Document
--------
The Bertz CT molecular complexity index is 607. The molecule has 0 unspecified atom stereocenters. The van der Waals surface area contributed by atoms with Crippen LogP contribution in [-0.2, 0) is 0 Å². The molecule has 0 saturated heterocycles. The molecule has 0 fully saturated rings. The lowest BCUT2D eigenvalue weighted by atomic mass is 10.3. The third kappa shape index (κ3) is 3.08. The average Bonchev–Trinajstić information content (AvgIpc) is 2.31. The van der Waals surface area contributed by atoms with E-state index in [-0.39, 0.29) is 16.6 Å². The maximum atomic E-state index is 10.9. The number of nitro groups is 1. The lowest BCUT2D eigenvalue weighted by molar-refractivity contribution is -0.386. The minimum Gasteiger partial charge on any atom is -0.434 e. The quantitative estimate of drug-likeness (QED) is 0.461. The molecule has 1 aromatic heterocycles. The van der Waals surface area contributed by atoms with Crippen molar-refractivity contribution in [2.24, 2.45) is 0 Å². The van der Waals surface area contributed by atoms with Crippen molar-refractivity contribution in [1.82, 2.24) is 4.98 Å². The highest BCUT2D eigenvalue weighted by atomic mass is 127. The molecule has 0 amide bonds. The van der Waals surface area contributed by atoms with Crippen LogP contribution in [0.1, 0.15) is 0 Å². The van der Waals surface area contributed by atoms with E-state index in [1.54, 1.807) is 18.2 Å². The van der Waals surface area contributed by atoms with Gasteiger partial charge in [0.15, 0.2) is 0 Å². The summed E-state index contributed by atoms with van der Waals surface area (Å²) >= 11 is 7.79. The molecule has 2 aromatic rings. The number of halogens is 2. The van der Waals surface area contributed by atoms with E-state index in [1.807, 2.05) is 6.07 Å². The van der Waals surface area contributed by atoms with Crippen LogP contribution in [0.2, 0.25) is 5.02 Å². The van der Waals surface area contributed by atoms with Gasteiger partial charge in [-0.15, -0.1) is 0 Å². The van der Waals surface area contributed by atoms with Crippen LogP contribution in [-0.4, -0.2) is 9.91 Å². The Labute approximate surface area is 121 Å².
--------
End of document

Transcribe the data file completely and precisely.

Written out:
The Bertz CT molecular complexity index is 607. The molecule has 0 unspecified atom stereocenters. The van der Waals surface area contributed by atoms with Crippen LogP contribution in [-0.2, 0) is 0 Å². The molecule has 0 saturated heterocycles. The molecule has 0 fully saturated rings. The lowest BCUT2D eigenvalue weighted by atomic mass is 10.3. The third kappa shape index (κ3) is 3.08. The average Bonchev–Trinajstić information content (AvgIpc) is 2.31. The van der Waals surface area contributed by atoms with E-state index in [-0.39, 0.29) is 16.6 Å². The maximum atomic E-state index is 10.9. The number of nitro groups is 1. The lowest BCUT2D eigenvalue weighted by molar-refractivity contribution is -0.386. The minimum Gasteiger partial charge on any atom is -0.434 e. The quantitative estimate of drug-likeness (QED) is 0.461. The molecule has 1 aromatic heterocycles. The van der Waals surface area contributed by atoms with Crippen molar-refractivity contribution in [2.24, 2.45) is 0 Å². The van der Waals surface area contributed by atoms with Crippen molar-refractivity contribution in [1.82, 2.24) is 4.98 Å². The highest BCUT2D eigenvalue weighted by atomic mass is 127. The molecule has 0 amide bonds. The van der Waals surface area contributed by atoms with Crippen LogP contribution in [0.1, 0.15) is 0 Å². The van der Waals surface area contributed by atoms with E-state index in [1.54, 1.807) is 18.2 Å². The van der Waals surface area contributed by atoms with Gasteiger partial charge in [0.15, 0.2) is 0 Å². The summed E-state index contributed by atoms with van der Waals surface area (Å²) >= 11 is 7.79. The molecule has 2 aromatic rings. The number of halogens is 2. The van der Waals surface area contributed by atoms with E-state index in [1.807, 2.05) is 6.07 Å². The van der Waals surface area contributed by atoms with Crippen LogP contribution in [0.2, 0.25) is 5.02 Å². The van der Waals surface area contributed by atoms with Gasteiger partial charge in [-0.15, -0.1) is 0 Å². The van der Waals surface area contributed by atoms with Crippen LogP contribution in [-0.4, -0.2) is 9.91 Å². The Labute approximate surface area is 121 Å².